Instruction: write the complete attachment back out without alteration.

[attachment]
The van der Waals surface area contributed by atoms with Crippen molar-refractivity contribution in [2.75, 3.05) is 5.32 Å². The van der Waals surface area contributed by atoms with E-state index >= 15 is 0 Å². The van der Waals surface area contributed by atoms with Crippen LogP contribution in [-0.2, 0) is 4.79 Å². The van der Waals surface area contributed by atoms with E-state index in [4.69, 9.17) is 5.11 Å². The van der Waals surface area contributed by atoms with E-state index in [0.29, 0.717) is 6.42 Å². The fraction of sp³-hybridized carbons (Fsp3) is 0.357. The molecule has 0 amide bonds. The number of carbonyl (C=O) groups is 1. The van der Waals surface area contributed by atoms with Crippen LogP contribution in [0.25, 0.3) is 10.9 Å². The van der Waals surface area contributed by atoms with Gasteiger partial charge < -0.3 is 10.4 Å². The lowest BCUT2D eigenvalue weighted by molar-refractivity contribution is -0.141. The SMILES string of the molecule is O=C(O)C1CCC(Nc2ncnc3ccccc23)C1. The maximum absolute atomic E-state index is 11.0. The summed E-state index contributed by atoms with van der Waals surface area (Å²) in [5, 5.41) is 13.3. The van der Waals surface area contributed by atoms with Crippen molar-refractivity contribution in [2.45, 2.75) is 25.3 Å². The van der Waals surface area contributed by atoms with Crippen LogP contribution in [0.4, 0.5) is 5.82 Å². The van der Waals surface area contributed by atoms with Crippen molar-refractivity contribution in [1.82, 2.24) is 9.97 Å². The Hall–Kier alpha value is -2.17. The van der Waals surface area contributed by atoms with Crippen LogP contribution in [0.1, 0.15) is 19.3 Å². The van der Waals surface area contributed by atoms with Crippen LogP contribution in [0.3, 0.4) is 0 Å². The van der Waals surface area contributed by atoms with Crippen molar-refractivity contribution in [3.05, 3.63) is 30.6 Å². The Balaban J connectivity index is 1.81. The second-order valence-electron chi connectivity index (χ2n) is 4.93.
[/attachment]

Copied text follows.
The van der Waals surface area contributed by atoms with Crippen molar-refractivity contribution in [2.75, 3.05) is 5.32 Å². The van der Waals surface area contributed by atoms with E-state index >= 15 is 0 Å². The van der Waals surface area contributed by atoms with Crippen LogP contribution in [-0.2, 0) is 4.79 Å². The van der Waals surface area contributed by atoms with E-state index in [4.69, 9.17) is 5.11 Å². The van der Waals surface area contributed by atoms with E-state index in [0.29, 0.717) is 6.42 Å². The fraction of sp³-hybridized carbons (Fsp3) is 0.357. The molecule has 0 amide bonds. The number of carbonyl (C=O) groups is 1. The van der Waals surface area contributed by atoms with Crippen LogP contribution in [0.25, 0.3) is 10.9 Å². The van der Waals surface area contributed by atoms with Gasteiger partial charge < -0.3 is 10.4 Å². The lowest BCUT2D eigenvalue weighted by molar-refractivity contribution is -0.141. The SMILES string of the molecule is O=C(O)C1CCC(Nc2ncnc3ccccc23)C1. The maximum absolute atomic E-state index is 11.0. The summed E-state index contributed by atoms with van der Waals surface area (Å²) in [5, 5.41) is 13.3. The van der Waals surface area contributed by atoms with Crippen molar-refractivity contribution in [2.45, 2.75) is 25.3 Å². The van der Waals surface area contributed by atoms with Crippen LogP contribution in [0.4, 0.5) is 5.82 Å². The van der Waals surface area contributed by atoms with Crippen molar-refractivity contribution in [1.82, 2.24) is 9.97 Å². The Hall–Kier alpha value is -2.17. The van der Waals surface area contributed by atoms with Crippen LogP contribution in [0.1, 0.15) is 19.3 Å². The van der Waals surface area contributed by atoms with Crippen LogP contribution in [0.3, 0.4) is 0 Å². The van der Waals surface area contributed by atoms with Crippen molar-refractivity contribution in [3.05, 3.63) is 30.6 Å². The Balaban J connectivity index is 1.81. The second-order valence-electron chi connectivity index (χ2n) is 4.93.